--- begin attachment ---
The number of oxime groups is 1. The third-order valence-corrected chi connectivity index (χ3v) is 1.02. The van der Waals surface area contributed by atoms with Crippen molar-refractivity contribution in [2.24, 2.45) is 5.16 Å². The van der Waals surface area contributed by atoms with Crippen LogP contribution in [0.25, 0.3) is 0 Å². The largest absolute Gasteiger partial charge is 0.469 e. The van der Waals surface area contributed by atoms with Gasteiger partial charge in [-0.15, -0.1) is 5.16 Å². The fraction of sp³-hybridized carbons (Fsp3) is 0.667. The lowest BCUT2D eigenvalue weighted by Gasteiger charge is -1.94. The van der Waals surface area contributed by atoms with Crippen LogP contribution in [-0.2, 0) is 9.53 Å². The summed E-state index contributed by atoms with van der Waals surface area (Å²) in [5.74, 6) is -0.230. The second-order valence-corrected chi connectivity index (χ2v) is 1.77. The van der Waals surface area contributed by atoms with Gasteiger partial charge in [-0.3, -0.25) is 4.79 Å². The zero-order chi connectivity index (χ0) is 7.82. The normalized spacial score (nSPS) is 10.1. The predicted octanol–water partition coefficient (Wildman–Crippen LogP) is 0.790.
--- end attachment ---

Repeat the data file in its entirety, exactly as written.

The number of oxime groups is 1. The third-order valence-corrected chi connectivity index (χ3v) is 1.02. The van der Waals surface area contributed by atoms with Crippen molar-refractivity contribution in [2.24, 2.45) is 5.16 Å². The van der Waals surface area contributed by atoms with Crippen LogP contribution in [0.25, 0.3) is 0 Å². The largest absolute Gasteiger partial charge is 0.469 e. The van der Waals surface area contributed by atoms with Gasteiger partial charge in [-0.15, -0.1) is 5.16 Å². The fraction of sp³-hybridized carbons (Fsp3) is 0.667. The lowest BCUT2D eigenvalue weighted by Gasteiger charge is -1.94. The van der Waals surface area contributed by atoms with Crippen LogP contribution in [-0.2, 0) is 9.53 Å². The summed E-state index contributed by atoms with van der Waals surface area (Å²) in [5.74, 6) is -0.230. The second-order valence-corrected chi connectivity index (χ2v) is 1.77. The van der Waals surface area contributed by atoms with Gasteiger partial charge in [-0.3, -0.25) is 4.79 Å². The zero-order chi connectivity index (χ0) is 7.82. The normalized spacial score (nSPS) is 10.1. The predicted octanol–water partition coefficient (Wildman–Crippen LogP) is 0.790.